Some people believe SEO is a quick fix that you can implement easily on top of an existing website. Just sprinkle a few keywords here and there and you’re good to go, right? Not quite.
In actual fact, good SEO practice starts with the structure of your website. Web pages are discovered and indexed by web crawlers, such as the Googlebot, and this allows search engines to return these pages in relevant search results. However, if the architecture of your website is overly complicated, Google will find it much harder to crawl your site, find key web pages and assign context and value to those pages.
Think of it like someone telling an anecdote – if they keep it simple and clearly link everything together, it will go down a treat. If they embark on a number of tangents and end up on another topic entirely, people just end up confused and wishing they’d never started listening.
With that in mind, we’ve created a step-by-step guide so that you can easily implement an SEO-friendly site structure!
The first stage when creating your SEO site architecture is to identify what you actually want to include. Most websites will organise their content into key categories and subcategories based on what these can offer the user.
For an e-commerce website, this will be your product categories, subcategories and products. For a brochure website, you will want to identify your overarching service categories and any specific services that fall underneath these. For a blog or news site, this will include the categories and subcategories of editorial content that you feature.
As an example, a website selling shoes might have women’s, men’s and children’s as the key overarching categories, with subcategories underneath those such as trainers, boots and sandals. Or, a website for an events planning agency might have overarching categories of the different event types, such as weddings, private parties and corporate events, and then subcategories within those like ‘awards ceremonies’ or ‘venue search’.
Once you have an idea of what should be included, it’s important to do your keyword research before nailing down your final categories. This is because the final layout of your site should be informed by and reflect the intentions and patterns of how people search.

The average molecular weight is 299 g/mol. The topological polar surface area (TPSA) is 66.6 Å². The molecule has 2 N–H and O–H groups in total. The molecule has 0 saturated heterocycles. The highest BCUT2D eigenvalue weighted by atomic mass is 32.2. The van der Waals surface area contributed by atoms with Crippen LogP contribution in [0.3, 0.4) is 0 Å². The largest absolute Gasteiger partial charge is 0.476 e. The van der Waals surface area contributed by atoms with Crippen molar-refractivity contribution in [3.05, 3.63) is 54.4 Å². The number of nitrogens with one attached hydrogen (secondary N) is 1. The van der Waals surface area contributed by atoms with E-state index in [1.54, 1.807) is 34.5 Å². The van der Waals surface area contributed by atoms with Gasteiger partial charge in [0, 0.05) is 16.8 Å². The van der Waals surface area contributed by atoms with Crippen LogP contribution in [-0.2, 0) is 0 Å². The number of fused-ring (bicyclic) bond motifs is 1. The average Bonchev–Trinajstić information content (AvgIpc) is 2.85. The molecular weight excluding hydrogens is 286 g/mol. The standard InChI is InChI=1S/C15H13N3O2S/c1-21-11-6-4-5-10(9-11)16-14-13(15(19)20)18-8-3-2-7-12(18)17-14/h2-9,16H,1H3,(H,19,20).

The next step is to take these categories and see the types of language people are using when they look for them. For example, you might refer to a service you offer as (x) but people are actually searching for (y). Google Keyword Planner can be a really valuable tool here, but there are others out there such as Moz’s Keyword Planner or even just the ‘related searches’ featured at the bottom of a search engine results page.
Make a note of the different keywords you find and group these into themes and sub-themes. Observe the type of language that is used for each and use this to finalise the different pages you want on the website. It’s also important to try and understand the user intent behind a search term. This can be gauged by looking at the types of results Google is returning for that query. Do the top pages contain long-form, informative content or is Google returning short-form content such as product pages? Use this information to guide how you will optimise for these keywords.
As Google’s algorithms have become more sophisticated, SEO has become less about optimising for one single keyword and more about semantic optimisation: understanding the intent behind a query and producing a good quality ‘answer’ to it. It is, therefore, sensible to organise your keywords into clusters of keywords with the same meaning or intent behind them. So, group the keywords you find into categories and this selection of phrases will inform the content you write for that particular page.
Related article: SEO for Startups: Four Steps to Success
Now you’ve identified your categories, you can plot out the final hierarchy for your site.
First of all, it can be useful for both you and/or your web developer to do this visually. The homepage will be at the top, followed by main key pages such as ‘services’, ‘about’, ‘blog’ and ‘contact’. Then underneath services, you will have your key service categories, and underneath those you will have the sub-categories.
Image source: Neil Patel
It’s best to keep this as simple as possible, especially if you are creating a brochure site. You want to showcase everything you offer, but if you end up with 7 categories which each have 14 sub-categories, you will end up with an overwhelming number of pages likely with a high degree of overlap between them. This will ultimately make it harder to understand your website, both for crawl bots and for the user!